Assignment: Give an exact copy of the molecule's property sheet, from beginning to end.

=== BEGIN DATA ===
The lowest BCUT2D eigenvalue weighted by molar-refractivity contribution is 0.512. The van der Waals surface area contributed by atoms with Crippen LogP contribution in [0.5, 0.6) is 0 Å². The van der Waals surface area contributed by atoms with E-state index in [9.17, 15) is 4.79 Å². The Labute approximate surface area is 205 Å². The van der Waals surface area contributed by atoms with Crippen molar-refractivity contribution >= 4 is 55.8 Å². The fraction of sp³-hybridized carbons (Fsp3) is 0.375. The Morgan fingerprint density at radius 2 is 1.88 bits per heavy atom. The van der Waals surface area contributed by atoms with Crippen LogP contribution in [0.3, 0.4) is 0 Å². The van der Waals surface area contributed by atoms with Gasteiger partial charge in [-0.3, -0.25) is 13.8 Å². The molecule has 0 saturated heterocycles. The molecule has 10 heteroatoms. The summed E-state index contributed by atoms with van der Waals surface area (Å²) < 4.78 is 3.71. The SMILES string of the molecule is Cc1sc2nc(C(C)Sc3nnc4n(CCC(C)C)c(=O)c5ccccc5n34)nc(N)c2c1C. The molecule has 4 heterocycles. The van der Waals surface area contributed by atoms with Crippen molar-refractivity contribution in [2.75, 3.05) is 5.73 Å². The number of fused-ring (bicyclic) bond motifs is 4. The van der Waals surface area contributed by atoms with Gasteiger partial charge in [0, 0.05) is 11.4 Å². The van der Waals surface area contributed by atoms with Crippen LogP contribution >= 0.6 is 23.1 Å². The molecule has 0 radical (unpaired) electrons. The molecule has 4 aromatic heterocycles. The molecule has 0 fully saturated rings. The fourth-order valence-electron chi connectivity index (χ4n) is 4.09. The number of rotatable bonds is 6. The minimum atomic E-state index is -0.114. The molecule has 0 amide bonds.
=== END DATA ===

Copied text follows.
The lowest BCUT2D eigenvalue weighted by molar-refractivity contribution is 0.512. The van der Waals surface area contributed by atoms with Crippen LogP contribution in [0.5, 0.6) is 0 Å². The van der Waals surface area contributed by atoms with E-state index in [9.17, 15) is 4.79 Å². The Labute approximate surface area is 205 Å². The van der Waals surface area contributed by atoms with Crippen molar-refractivity contribution >= 4 is 55.8 Å². The fraction of sp³-hybridized carbons (Fsp3) is 0.375. The Morgan fingerprint density at radius 2 is 1.88 bits per heavy atom. The van der Waals surface area contributed by atoms with Crippen LogP contribution in [0.3, 0.4) is 0 Å². The van der Waals surface area contributed by atoms with Gasteiger partial charge in [-0.3, -0.25) is 13.8 Å². The molecule has 0 saturated heterocycles. The molecule has 10 heteroatoms. The summed E-state index contributed by atoms with van der Waals surface area (Å²) < 4.78 is 3.71. The SMILES string of the molecule is Cc1sc2nc(C(C)Sc3nnc4n(CCC(C)C)c(=O)c5ccccc5n34)nc(N)c2c1C. The molecule has 4 heterocycles. The van der Waals surface area contributed by atoms with Crippen molar-refractivity contribution in [2.75, 3.05) is 5.73 Å². The number of fused-ring (bicyclic) bond motifs is 4. The van der Waals surface area contributed by atoms with Gasteiger partial charge in [0, 0.05) is 11.4 Å². The van der Waals surface area contributed by atoms with Crippen LogP contribution >= 0.6 is 23.1 Å². The molecule has 0 radical (unpaired) electrons. The molecule has 4 aromatic heterocycles. The molecule has 0 fully saturated rings. The fourth-order valence-electron chi connectivity index (χ4n) is 4.09. The number of rotatable bonds is 6. The minimum atomic E-state index is -0.114. The molecule has 0 amide bonds.